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I haven't added anything to my arsenal in a while and I found myself bored and browsing listings on everybody's favorite auction site. Not being overly optimistic, I threw a $10 bid at an as-is Centris 610. Incredibly surprised, there wasn't a single bid against me - I won and it showed up yesterday. In the auction photos, the case looked to be in pretty great shape, a bit dirty, no rusting on the ports. Upon receiving it, there's a very tight crack on the front corner - I thought it was a scratch until I removed the cover. I checked for a leaky PRAM battery or any other obvious signs that I shouldn't power it on. I noticed the CPU looked a little improperly situated (and had no heat sink) so I popped it out. Well, it was halfway rammed into the socket with a bunch of bent pins - and one broken off. Crud. 

 

Not to be discouraged, I borrowed the CPU out of my LC 475 to see if this thing was bootable before I relegated it to the project pile. It boots! Bare bones configuration, 80MB hard drive, 512KB VRAM but 20MB of RAM. My borrowed CPU is a full 040, and I thought I still had the original FPU-less one, but I can't find it at the moment. Replacements look to be expensive - it was recommended to me that I could repair the damaged CPU but I'm not confident in my soldering skills to do such a thing.

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With patience, care, and some fine needle-nose pliers you can straighten those pins. I have fixed worse.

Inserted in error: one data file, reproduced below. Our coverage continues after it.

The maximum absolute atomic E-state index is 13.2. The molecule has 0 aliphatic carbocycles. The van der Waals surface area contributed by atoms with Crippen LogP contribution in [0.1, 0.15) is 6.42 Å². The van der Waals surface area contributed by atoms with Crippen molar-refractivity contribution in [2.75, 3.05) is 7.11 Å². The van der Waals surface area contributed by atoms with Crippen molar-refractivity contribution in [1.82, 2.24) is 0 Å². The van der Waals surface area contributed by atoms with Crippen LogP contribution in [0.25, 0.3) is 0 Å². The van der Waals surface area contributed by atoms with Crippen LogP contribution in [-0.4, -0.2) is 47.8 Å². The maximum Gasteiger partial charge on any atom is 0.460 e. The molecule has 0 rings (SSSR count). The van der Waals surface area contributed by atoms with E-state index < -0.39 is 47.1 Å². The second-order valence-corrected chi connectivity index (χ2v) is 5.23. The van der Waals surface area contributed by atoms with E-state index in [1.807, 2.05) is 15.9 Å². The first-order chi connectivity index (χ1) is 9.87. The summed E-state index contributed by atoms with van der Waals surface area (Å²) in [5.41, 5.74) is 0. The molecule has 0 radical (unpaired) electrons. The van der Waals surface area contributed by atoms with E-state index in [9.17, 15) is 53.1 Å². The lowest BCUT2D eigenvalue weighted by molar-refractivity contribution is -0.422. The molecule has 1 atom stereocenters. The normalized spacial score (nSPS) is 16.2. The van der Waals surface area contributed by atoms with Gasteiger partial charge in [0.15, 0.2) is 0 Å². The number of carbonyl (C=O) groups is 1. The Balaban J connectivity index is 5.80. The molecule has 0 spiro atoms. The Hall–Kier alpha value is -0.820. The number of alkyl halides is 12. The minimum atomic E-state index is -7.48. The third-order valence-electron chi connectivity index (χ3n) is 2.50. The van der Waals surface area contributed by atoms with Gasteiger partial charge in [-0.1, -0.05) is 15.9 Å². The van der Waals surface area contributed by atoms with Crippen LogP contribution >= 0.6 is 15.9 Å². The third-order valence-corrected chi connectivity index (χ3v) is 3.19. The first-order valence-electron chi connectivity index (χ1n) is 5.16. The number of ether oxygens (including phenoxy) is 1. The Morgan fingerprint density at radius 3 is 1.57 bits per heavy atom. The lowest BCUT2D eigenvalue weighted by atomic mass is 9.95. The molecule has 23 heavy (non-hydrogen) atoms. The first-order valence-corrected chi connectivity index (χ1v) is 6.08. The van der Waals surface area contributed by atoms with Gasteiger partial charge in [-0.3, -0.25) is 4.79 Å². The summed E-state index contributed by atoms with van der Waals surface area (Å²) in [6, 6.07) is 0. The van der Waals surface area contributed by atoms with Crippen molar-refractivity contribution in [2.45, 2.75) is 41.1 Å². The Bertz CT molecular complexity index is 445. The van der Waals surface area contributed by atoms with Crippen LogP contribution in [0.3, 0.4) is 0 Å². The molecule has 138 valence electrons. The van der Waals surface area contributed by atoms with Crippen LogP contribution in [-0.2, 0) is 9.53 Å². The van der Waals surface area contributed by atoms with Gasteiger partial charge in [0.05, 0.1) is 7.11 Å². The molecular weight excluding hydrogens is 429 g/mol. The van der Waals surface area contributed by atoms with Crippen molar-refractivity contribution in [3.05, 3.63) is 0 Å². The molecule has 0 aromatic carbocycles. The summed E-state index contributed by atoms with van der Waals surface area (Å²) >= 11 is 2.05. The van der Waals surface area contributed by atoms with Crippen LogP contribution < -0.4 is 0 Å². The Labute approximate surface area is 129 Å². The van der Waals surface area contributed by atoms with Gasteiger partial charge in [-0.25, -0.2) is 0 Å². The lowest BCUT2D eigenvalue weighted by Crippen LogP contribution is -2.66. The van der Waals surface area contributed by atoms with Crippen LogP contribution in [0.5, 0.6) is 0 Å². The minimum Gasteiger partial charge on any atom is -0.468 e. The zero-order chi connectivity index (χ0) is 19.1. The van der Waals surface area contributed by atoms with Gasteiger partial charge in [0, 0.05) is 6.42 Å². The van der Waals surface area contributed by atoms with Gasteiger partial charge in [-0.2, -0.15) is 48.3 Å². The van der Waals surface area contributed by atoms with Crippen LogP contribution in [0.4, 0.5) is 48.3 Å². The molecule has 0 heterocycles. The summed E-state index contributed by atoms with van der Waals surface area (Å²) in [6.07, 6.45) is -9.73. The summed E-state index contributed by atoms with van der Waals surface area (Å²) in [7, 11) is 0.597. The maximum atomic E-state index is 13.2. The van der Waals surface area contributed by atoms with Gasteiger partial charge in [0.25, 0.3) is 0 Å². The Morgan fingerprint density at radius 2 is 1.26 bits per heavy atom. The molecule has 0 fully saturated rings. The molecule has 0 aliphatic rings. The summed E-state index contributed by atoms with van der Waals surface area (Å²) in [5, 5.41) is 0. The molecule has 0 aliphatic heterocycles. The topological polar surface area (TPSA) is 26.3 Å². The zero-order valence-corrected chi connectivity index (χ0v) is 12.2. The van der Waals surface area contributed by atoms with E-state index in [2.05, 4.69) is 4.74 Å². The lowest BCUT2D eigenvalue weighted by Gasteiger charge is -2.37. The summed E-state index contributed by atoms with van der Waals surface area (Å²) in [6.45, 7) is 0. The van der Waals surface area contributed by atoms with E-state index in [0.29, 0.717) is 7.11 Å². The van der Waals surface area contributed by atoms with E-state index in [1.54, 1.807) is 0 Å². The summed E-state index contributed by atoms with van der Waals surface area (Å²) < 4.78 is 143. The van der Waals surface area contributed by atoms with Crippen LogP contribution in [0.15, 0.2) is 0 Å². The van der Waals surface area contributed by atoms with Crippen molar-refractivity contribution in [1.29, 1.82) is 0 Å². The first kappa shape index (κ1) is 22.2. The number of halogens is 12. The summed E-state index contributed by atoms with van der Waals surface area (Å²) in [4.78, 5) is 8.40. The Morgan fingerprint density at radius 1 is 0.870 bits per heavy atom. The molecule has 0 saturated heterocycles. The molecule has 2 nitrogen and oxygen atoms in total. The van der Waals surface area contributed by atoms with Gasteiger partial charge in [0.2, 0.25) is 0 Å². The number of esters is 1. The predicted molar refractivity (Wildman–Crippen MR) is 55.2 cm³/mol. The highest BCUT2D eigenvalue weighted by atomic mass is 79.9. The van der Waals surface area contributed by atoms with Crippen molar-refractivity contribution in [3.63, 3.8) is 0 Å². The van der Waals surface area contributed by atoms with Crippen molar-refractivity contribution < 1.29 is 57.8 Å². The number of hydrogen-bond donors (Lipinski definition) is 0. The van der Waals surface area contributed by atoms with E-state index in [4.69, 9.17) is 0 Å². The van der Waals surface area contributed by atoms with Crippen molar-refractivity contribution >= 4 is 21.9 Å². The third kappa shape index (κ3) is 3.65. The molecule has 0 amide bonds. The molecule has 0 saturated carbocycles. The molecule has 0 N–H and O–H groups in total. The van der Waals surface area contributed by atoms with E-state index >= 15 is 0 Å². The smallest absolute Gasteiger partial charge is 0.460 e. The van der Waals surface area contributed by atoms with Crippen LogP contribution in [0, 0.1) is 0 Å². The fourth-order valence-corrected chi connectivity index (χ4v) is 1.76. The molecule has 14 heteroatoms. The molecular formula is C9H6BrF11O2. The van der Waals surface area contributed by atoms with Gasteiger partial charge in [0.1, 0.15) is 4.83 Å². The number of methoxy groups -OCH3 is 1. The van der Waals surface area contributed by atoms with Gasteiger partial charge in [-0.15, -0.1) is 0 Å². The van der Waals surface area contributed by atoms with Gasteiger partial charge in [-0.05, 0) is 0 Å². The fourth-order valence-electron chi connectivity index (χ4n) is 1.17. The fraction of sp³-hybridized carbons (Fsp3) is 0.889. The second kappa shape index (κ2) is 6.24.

You have nothing to lose by trying. :)

 

 

Oh, whoops, just the saw the missing pin part. Well, nm.

Edited by MOS8_030
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  • 68kMLA Supporter

Depending on what pin broke off it might still be worth trying to straighten the bent ones.

If the missing one is a power or ground pin the CPU might still work without it.

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I haven't done it myself, but a number of folks have recommended using a .7mm mechanical pencil without lead, to straighten the bent pins.   Basically, the pencil gives you a little straight metal tube about the diameter of the CPU pins with a handle.  

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  • 3 weeks later...

I've use hemostats to un-bend pins on bad CPU's and other chips and they work pretty well.  I like the mech pencil idea, I will definitely give that a go.

 

What chip was the bad one?  Someone here might have a cheap spare laying about.

 

That carpet mouse pad is the coolest!

Edited by Juror22
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  • 1 month later...

I can vouch for the mechanical pencil method, used it before and its a faster way of realigning pins, the BIC Atlantis 0.7mm Mechanical Pencil 2-Pack is under $5 where I am, so its pretty affordable and you could just use them as pencils after you're done.

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